"There can be hassle with the horse-owners about the course - some would be saying that it's too long, more of them say it's too wide.

"We designate two or three people with members of the HPRA (Horse and Pony Racing Association under whose rules the Ballyheigue Strand Races operate) and the safety officer to the best part of the beach where it can be run.

"When the races are over, that course is taken up because the tide would be going in and out twice. It's the only racecourse that gets flooded twice a day."

There were 102 runners across two cards last weekend. "They'd be going up to 50kph coming down the straight," O'Mahony says before adding the pony races are the first taste some of Kerry's top jockeys have of racing.

"Jack Kennedy and Bryan Cooper, that's where they all start; they start with the pony racing around eight years of age.

"Jack Kennedy ran below here two years ago. And Cooper. That's why we run the small pony races for the small kids."

O'Mahony feared for the future of the races during the recession. It survived but, like all local events, it remains hugely dependent on the generosity and goodwill of the community.

A novel way of tying in the races with the locals is "each horse is nominated by a local person and that creates its own interest," Lawlor says.

The winning nominator would get €50, for example, of the winnings and a plug for their business over the microphone from Lawlor. Maybe it's no surprise that the person credited with the origin of the term 'entrepreneur' - Richard Cantillon - was born near Ballyheigue in the 17th century.

It's said locally that there is a tradition for races in Ballyheigue going back to the 15th century when landlords organised races on the beach with bushes for hurdles.

The races also brought out a bit of mischief. As Lawlor recalls it, a race which was confined to Ballyheigue horses in the late 1950s ended in chaos when a horse from the neighbouring village of Causeway was polished all in black to disguise it and ran - against the 'rules' - in the closed race.

"The rain came down in buckets and it washed the polish off the pony. It caused mayhem naturally when the ponies came in, everyone knew that the pony wasn't from Ballyheigue and that finished the race for a few years," Lawlor remembers.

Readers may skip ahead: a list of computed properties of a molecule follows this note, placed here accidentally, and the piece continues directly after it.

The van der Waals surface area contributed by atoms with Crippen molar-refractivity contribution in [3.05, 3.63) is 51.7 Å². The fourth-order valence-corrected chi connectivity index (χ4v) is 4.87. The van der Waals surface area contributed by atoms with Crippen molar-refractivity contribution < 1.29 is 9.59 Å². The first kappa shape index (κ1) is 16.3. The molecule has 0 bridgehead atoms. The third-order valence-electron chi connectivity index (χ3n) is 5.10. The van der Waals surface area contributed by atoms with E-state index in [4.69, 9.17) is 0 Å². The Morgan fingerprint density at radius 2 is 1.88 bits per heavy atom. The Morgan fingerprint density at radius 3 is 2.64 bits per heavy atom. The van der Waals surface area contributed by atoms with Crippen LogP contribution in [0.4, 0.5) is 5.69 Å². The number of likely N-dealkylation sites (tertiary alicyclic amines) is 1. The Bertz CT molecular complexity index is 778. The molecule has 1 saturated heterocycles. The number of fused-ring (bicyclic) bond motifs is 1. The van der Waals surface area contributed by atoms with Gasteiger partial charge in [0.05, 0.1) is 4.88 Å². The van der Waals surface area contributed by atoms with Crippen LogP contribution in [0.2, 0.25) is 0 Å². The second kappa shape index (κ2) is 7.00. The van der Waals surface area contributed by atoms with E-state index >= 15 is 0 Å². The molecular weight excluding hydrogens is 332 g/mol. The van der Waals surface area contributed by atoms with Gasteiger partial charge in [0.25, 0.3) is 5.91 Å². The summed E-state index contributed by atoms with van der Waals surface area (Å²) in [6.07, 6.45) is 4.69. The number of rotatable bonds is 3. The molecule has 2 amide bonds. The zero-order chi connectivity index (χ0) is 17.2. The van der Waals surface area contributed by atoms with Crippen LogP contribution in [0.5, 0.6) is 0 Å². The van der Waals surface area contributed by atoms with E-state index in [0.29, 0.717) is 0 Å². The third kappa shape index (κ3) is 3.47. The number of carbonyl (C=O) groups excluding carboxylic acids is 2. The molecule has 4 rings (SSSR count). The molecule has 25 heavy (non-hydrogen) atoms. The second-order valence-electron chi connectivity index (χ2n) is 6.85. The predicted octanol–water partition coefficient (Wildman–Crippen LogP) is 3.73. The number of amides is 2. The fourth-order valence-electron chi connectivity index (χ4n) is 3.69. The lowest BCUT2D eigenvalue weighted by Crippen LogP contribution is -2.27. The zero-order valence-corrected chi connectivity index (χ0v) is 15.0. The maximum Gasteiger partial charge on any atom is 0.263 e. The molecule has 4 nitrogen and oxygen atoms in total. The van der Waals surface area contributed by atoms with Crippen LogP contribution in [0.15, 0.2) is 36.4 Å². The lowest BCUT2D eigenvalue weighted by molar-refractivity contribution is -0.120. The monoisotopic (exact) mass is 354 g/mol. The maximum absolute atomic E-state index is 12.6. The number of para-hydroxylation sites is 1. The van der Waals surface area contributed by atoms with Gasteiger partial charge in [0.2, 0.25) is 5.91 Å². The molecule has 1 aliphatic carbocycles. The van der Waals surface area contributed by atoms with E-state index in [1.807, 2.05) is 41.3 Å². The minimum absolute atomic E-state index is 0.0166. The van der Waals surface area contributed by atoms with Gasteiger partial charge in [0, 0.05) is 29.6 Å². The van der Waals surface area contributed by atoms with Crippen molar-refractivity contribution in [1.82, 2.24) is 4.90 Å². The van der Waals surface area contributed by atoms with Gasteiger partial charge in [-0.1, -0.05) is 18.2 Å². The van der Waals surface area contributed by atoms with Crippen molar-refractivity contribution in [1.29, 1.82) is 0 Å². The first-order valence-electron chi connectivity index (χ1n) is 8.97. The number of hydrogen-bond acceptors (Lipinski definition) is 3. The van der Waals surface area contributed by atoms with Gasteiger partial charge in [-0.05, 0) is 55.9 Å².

"It also wouldn't be unusual for some fella to come out into the crowd with a few pints on him and maybe throw a coat at a winning horse and the jockey would fall off and that would create mayhem as well. There was no rules and regulations."

That all changed in 1968 when a group, including Lawlor, gathered in Kirby's Bar to put order on the event and restart it.

The overall prize-money back then was around £50. The pot last weekend was €8,000 overall. Trainers and owners won't make their fortune here but its priceless in many ways.

"The first thing people who come home for Christmas from England, America and Australia ask is, 'What day are the races on?'" O'Mahony says.

Among the crowd of 700-800 last Saturday and around 1,000 last Sunday was a local by the name of Paddy Gentleman who's in his mid-90s but age doesn't stop him from getting out and going to this annual event.

"It's the only place there's a name called Gentleman is in Ballyheigue, I'd say," O'Mahony smiles.

"I was speaking to him yesterday, he with there with his walking-stick and he didn't even have a top-coat on him. He looks forward to this every year."

When artist and writer Christy Brown - whose work includes his memoir 'My Left Foot' - moved to Ballyheigue for a few years he wrote a poem about the local races in 1979 and also became vice-chairperson of the Race committee.

"The waves that sing and the wind that braces, heralds once more the Ballyheigue races" is how the poem starts. Time and tide wait for no-one but tradition lives on with the Ballyheigue Strand Races.

Irish Independent